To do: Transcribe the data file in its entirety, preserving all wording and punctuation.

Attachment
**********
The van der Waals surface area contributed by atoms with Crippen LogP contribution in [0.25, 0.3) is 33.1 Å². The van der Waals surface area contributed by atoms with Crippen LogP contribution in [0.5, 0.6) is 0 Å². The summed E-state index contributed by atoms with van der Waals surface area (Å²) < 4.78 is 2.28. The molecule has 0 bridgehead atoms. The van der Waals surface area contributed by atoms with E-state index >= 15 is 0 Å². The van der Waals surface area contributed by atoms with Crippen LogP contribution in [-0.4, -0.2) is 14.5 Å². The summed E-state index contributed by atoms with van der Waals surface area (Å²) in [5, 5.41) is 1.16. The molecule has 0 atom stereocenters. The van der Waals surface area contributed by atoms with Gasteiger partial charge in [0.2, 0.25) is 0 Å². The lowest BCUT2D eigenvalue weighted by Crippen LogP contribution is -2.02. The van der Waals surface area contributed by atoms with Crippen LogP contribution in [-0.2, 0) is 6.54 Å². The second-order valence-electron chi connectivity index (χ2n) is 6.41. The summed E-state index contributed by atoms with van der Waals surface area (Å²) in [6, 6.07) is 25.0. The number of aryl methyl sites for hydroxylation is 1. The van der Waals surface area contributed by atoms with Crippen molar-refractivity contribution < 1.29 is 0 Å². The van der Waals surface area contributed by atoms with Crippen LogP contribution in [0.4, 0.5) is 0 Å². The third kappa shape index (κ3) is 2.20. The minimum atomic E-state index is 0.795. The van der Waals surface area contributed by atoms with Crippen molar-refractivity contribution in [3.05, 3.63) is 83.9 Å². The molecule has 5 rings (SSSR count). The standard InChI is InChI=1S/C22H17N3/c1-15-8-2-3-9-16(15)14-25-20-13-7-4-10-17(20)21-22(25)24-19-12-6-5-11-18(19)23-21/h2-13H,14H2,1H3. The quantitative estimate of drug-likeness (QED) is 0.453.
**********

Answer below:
The van der Waals surface area contributed by atoms with Crippen LogP contribution in [0.25, 0.3) is 33.1 Å². The van der Waals surface area contributed by atoms with Crippen LogP contribution in [0.5, 0.6) is 0 Å². The summed E-state index contributed by atoms with van der Waals surface area (Å²) < 4.78 is 2.28. The molecule has 0 bridgehead atoms. The van der Waals surface area contributed by atoms with E-state index >= 15 is 0 Å². The van der Waals surface area contributed by atoms with Crippen LogP contribution in [-0.4, -0.2) is 14.5 Å². The summed E-state index contributed by atoms with van der Waals surface area (Å²) in [5, 5.41) is 1.16. The molecule has 0 atom stereocenters. The van der Waals surface area contributed by atoms with Gasteiger partial charge in [0.2, 0.25) is 0 Å². The lowest BCUT2D eigenvalue weighted by Crippen LogP contribution is -2.02. The van der Waals surface area contributed by atoms with Crippen LogP contribution in [-0.2, 0) is 6.54 Å². The second-order valence-electron chi connectivity index (χ2n) is 6.41. The summed E-state index contributed by atoms with van der Waals surface area (Å²) in [6, 6.07) is 25.0. The number of aryl methyl sites for hydroxylation is 1. The van der Waals surface area contributed by atoms with Crippen molar-refractivity contribution < 1.29 is 0 Å². The van der Waals surface area contributed by atoms with Crippen LogP contribution in [0.4, 0.5) is 0 Å². The third kappa shape index (κ3) is 2.20. The minimum atomic E-state index is 0.795. The van der Waals surface area contributed by atoms with Crippen molar-refractivity contribution in [3.05, 3.63) is 83.9 Å². The molecule has 5 rings (SSSR count). The standard InChI is InChI=1S/C22H17N3/c1-15-8-2-3-9-16(15)14-25-20-13-7-4-10-17(20)21-22(25)24-19-12-6-5-11-18(19)23-21/h2-13H,14H2,1H3. The quantitative estimate of drug-likeness (QED) is 0.453.